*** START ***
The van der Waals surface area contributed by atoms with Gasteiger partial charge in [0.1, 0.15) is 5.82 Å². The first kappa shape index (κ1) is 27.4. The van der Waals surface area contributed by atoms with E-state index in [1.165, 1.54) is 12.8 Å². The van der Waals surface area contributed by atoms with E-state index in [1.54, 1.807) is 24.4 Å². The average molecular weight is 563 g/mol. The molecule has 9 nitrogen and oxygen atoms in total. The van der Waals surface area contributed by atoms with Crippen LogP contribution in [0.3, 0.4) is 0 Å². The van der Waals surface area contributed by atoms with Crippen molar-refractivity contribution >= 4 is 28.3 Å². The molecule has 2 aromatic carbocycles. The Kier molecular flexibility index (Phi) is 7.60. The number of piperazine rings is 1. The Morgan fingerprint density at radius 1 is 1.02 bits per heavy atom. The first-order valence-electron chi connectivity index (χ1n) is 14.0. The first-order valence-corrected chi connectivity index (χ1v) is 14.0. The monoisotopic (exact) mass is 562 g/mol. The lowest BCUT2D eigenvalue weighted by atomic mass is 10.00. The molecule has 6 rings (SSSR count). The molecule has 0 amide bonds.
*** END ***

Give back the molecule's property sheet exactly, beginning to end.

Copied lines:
The van der Waals surface area contributed by atoms with Gasteiger partial charge in [0.1, 0.15) is 5.82 Å². The first kappa shape index (κ1) is 27.4. The van der Waals surface area contributed by atoms with E-state index in [1.165, 1.54) is 12.8 Å². The van der Waals surface area contributed by atoms with E-state index in [1.54, 1.807) is 24.4 Å². The average molecular weight is 563 g/mol. The molecule has 9 nitrogen and oxygen atoms in total. The van der Waals surface area contributed by atoms with Crippen LogP contribution in [0.3, 0.4) is 0 Å². The van der Waals surface area contributed by atoms with Crippen molar-refractivity contribution >= 4 is 28.3 Å². The molecule has 2 aromatic carbocycles. The Kier molecular flexibility index (Phi) is 7.60. The number of piperazine rings is 1. The Morgan fingerprint density at radius 1 is 1.02 bits per heavy atom. The first-order valence-electron chi connectivity index (χ1n) is 14.0. The first-order valence-corrected chi connectivity index (χ1v) is 14.0. The monoisotopic (exact) mass is 562 g/mol. The lowest BCUT2D eigenvalue weighted by atomic mass is 10.00. The molecule has 6 rings (SSSR count). The molecule has 0 amide bonds.